Fossil fuels, specifically oil, are going to run out. You can debate the time frame of “when” until you’re blue in the face and it won’t change the fact that it’s a mathematical certainty that, eventually, that black gold is going to run out. Efforts to nudge the civilized world towards alternative sources of energy have been ongoing for some time and have seen significant progress. If you find that to be good news, you’ll love this: According to researchers at both Stanford and the University of California-Davis, the world could be practically free from fossil fuels inside of 40 years.
“But James,” you inexplicably shout at your monitor. “Switching from fossil fuels to renewable energy would cost a fortune!” According to Professor of Civil and Environmental Engineering at Stanford and study author Mark Jacobson, that’s not necessarily true:
When you actually account for all the costs to society – including medical costs – of the current fuel structure, the costs of our plan are relatively similar to what we have today.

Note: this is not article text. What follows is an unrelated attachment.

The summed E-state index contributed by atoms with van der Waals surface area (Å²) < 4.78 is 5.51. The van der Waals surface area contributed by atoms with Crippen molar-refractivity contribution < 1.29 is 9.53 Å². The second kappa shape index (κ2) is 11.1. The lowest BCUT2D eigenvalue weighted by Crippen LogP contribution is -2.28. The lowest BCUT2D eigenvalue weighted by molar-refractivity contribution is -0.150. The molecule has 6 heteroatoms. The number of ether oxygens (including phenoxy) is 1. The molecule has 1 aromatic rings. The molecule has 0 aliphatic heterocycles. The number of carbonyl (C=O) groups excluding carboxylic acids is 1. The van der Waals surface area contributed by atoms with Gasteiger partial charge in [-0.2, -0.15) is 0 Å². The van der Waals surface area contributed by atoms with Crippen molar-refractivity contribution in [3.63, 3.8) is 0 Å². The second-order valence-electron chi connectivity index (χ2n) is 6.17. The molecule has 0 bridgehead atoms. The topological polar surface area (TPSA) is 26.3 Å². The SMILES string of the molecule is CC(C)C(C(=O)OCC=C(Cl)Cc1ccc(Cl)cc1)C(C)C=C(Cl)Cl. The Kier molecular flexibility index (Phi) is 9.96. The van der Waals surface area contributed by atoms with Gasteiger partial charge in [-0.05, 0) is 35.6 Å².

The study focuses on wind and solar energies, which are complementary to each other as wind tends to peak during night hours while the Sun, well, doesn’t. Any dips in generated output by either solar power during the day or wind power at night can be offset by the use of hydroelectric, tidal or geothermal energy.
So, of the 196,939,900 square miles of land on Earth’s surface, how much would be needed to construct enough wind, solar, hydro, tidal and electrical powerplants to power 100% of Earth’s surface? 1%. 1,969,399. That’s roughly a third of the United States which, spread out across the entire globe, is hardly that much land.